Women employment survey shows improvement in labour numbers, stalled progress on wage gap
In honour of International Women’s Day, Stats Canada unveiled the Women and paid work survey on Wednesday.
Over 80% of women between the ages of 25 and 54 worked in the labour force in 2015 compared to just 20% in 1950.
However, Labour Division Analyst Melissa Moyser says women still tend to be stuck in traditional occupations.
“In 2015, 56.1% of women were employed in teaching, nursing and related health occupations, social work, clerical or other administrative jobs or sales and services. The equivalent for men was 17.1%.”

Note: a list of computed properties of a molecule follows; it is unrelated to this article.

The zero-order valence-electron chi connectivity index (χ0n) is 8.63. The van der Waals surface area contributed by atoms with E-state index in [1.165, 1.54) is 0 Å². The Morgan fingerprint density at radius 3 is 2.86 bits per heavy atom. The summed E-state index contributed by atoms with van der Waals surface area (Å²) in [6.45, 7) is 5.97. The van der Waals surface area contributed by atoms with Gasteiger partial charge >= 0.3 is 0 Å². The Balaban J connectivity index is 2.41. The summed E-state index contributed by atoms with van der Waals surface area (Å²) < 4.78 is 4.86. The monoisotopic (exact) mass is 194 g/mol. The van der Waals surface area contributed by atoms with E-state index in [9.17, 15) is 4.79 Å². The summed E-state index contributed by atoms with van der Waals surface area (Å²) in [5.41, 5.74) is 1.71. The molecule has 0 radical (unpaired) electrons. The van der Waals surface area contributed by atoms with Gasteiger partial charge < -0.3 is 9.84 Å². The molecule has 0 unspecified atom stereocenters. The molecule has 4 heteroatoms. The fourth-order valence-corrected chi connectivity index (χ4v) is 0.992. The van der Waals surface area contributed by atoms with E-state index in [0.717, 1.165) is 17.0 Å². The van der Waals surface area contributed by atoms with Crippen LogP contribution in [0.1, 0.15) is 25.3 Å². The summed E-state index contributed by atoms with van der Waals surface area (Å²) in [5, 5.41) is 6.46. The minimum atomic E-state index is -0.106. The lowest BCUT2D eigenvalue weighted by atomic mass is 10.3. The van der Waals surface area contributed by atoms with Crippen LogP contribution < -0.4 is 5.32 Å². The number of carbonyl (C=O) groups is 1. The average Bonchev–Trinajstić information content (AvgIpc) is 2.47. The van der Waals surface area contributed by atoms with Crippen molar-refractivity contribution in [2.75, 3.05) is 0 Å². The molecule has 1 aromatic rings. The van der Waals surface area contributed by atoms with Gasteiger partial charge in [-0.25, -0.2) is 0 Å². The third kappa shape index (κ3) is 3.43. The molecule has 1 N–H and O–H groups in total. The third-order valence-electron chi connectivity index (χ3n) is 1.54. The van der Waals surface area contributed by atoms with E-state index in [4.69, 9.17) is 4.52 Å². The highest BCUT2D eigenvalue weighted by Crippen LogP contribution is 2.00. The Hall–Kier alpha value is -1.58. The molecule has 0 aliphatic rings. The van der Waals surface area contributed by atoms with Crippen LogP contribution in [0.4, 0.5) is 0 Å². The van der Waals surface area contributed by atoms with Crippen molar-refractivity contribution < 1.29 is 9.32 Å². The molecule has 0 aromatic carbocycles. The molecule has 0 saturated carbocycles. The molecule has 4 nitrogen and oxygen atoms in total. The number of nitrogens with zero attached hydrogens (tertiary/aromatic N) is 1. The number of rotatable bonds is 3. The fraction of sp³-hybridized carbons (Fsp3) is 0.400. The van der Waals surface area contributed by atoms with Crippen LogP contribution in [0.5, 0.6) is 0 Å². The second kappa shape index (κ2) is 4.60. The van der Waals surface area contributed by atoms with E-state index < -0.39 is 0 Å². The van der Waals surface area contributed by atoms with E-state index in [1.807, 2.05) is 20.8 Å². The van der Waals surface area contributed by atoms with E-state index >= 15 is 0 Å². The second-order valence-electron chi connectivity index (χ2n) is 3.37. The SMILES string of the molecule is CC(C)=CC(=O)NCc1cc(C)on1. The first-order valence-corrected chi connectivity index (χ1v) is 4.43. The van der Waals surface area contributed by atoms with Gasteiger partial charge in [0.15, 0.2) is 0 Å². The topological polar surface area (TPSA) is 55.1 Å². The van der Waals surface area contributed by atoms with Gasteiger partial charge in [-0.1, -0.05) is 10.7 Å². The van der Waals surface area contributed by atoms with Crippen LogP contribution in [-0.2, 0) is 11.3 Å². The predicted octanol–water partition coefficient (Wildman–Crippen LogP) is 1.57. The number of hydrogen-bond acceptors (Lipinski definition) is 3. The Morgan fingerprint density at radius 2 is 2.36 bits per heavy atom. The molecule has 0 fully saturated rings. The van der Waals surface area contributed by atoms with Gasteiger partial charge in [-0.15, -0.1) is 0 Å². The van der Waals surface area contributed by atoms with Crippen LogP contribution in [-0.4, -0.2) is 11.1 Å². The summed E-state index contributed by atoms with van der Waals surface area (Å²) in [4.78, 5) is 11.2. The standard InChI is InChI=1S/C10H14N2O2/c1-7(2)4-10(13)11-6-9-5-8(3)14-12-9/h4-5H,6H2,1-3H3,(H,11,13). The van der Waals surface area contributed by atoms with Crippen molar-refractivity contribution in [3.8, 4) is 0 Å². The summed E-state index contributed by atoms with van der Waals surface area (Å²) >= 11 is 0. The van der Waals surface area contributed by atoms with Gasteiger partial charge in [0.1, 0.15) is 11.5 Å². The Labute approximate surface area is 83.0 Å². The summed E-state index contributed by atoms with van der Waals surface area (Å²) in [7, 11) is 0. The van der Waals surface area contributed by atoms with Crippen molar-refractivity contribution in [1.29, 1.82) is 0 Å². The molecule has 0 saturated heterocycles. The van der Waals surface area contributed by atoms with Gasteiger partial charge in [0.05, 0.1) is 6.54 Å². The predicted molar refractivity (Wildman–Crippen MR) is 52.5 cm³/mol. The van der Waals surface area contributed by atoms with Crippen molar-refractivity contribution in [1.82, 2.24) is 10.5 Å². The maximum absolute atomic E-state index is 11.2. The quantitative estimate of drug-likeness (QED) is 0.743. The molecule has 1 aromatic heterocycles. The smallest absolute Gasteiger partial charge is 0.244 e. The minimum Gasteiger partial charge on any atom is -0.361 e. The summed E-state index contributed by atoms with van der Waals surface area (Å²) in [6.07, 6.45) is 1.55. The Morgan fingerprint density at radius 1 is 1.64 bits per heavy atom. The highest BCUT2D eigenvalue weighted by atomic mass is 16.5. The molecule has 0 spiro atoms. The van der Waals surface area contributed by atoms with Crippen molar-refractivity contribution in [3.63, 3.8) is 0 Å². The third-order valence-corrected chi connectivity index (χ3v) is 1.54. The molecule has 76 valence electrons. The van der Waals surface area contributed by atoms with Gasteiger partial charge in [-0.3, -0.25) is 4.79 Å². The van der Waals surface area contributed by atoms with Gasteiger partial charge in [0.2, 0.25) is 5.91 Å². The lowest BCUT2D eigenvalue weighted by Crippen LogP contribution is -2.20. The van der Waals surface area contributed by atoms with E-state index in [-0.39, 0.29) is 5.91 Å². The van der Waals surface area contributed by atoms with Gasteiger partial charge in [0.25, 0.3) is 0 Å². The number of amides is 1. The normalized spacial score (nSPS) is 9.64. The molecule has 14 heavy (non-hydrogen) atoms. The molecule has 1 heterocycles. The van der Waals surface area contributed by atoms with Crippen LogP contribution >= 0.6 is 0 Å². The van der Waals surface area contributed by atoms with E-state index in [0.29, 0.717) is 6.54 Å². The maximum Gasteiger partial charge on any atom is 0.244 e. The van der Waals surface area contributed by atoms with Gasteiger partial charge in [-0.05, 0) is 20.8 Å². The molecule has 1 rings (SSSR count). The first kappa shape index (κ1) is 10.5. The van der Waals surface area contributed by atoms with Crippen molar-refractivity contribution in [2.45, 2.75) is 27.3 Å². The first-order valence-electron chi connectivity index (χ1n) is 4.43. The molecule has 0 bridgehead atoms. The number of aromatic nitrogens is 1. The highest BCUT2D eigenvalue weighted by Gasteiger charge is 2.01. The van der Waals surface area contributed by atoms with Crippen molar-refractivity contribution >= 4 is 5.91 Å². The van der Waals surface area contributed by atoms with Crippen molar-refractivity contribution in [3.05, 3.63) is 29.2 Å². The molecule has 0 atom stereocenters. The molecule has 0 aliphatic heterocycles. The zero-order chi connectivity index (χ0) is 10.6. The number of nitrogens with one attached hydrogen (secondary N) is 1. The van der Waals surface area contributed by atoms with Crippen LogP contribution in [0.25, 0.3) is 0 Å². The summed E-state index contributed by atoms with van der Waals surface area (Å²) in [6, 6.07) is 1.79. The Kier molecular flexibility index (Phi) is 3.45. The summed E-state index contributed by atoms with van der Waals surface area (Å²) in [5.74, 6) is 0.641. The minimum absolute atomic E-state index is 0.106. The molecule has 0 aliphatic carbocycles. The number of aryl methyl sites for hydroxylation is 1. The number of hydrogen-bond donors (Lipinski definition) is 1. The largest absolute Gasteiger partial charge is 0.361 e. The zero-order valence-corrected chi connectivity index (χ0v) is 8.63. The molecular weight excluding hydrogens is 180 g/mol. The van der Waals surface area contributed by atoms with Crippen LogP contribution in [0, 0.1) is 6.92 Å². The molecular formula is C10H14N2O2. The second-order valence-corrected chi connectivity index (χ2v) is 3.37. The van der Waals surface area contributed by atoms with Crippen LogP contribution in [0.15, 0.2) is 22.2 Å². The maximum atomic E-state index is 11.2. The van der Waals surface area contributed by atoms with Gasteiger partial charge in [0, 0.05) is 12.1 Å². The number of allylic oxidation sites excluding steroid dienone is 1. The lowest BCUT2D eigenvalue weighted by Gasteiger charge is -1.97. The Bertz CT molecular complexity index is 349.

Women are 19% more likely to work less than their male counterparts according to the study.
The number one reason was to care for children.
The issue of wage inequality between men and women continues to be in the spotlight in Canada.
Women earn an average of 0.87 cents compared to every dollar earned by men.
Even if the vast majority of females earned a university degree above the bachelor level it only pushes the gap to 0.90 cents.
Moyser adds the picture would look a lot different if women earned men’s wages.
“Given women’s current occupational distribution if they, in fact, earned men’s wages you would see they would earn an average of $2.86 more per hour and the gender age ratio would almost reach parity, it would almost be equal wage-wise where women would earn 0.97 cents compared to every dollar earned by men.”